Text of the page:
In order to create a customer service team from scratch, I would start with a plan containing what I am setting out to achieve, what resources I require to create the team and going forward how I will maintain resources and manage the performance of my team.
My resource plan would include the physical resources I would need such as:
- Human Resource – Based on what roles are involved.
- Environment – Costs involved in property/office space, lighting.
- Equipment – IT hardware and software (PC/printer/fax/photocopier/phones), office furniture, office stationary.
- Training of workforce – Additional/Temporary staff, Initial outset costs, time involved.
I would need to consider how much of each resource I need based on supporting the estimated customers expected. This will determine the labour resource required, how many full time and part time staff I need to complete the task factoring in the skill level of the employees, the number of desks/PC’s and how big the office space needs to be to accommodate the team and customers.
I would also need to consider the costs per item and per day and the timescales of completing tasks to work out expected productivity.
To make the business sustainable I will need to factor in the needs of the customer base in order to meet them for example, how accessible the office is to the public and whether there is a lift to accommodate all customers. These considerations not only apply to customer but also to the workforce in line with adhering to the Equality Act 2010.
3 ways in which the resources will be managed
In order for employees to deliver a good level of customer service, the resources laid out in the initial planning of the team must be sufficient and well planned. This involves the forecasting of customer demand being well calculated to ensure staffing is at the optimum level to deal with the workload, not having the correct staffing levels will lead to an ineffective and un-motivated team, and therefore it is to be reviewed on a regular basis so that changes can be made where needed. This is to be managed by a Human Resources department or line manager of the team, IT systems could also be used to manage the amounts of resources used.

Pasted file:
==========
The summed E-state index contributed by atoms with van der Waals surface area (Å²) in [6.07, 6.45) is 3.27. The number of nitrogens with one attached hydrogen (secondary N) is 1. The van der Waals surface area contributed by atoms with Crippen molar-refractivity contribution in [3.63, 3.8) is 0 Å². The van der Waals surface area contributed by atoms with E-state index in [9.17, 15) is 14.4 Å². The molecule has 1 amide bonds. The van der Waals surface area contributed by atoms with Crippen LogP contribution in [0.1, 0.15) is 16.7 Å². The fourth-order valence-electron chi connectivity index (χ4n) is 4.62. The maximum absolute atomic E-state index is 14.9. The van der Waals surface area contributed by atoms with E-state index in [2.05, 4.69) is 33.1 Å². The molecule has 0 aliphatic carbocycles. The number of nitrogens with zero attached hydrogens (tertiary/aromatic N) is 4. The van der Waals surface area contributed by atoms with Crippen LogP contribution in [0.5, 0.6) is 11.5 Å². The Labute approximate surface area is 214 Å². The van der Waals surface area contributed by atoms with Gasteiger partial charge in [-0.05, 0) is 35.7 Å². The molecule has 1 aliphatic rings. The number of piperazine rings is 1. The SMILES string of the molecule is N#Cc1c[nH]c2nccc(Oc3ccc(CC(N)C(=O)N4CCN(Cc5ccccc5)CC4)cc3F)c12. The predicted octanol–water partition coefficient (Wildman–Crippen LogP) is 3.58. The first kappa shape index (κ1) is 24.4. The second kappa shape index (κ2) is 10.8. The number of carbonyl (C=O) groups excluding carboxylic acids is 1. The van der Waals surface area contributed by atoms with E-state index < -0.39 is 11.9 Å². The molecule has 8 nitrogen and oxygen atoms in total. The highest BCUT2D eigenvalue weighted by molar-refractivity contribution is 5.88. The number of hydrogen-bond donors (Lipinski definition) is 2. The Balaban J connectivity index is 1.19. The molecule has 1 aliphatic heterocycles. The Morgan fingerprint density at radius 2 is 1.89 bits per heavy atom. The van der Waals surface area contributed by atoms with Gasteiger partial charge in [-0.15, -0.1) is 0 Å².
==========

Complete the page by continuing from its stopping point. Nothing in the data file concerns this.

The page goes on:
Managing time effectively is the responsibility of all employees; this requires organisational skills and planning. The team working together to schedule work in a systematic way will result in a more efficient way of working, this in turn increases productivity providing time to deal with more customers on a daily basis. Inadequate time management will lead to resources being under-utilised or over-exhausted. To reduce time losses to the team, each individual’s productivity will be reviewed and where needed, training will be provided to better manage time on a daily/weekly basis.
IT systems need to be kept up to date as they are an invaluable resource for customer service based teams therefore I would have a virtual IT team available that can attend the office as and when required and incorporate online fixes as early as possible to minimize the impact on service delivery to our customers. So that the business can still operate in the instance of loss of IT, I would also include clerical/contingency processes that can be used in place of IT systems when they unavailable such as forms, letters, templates etc.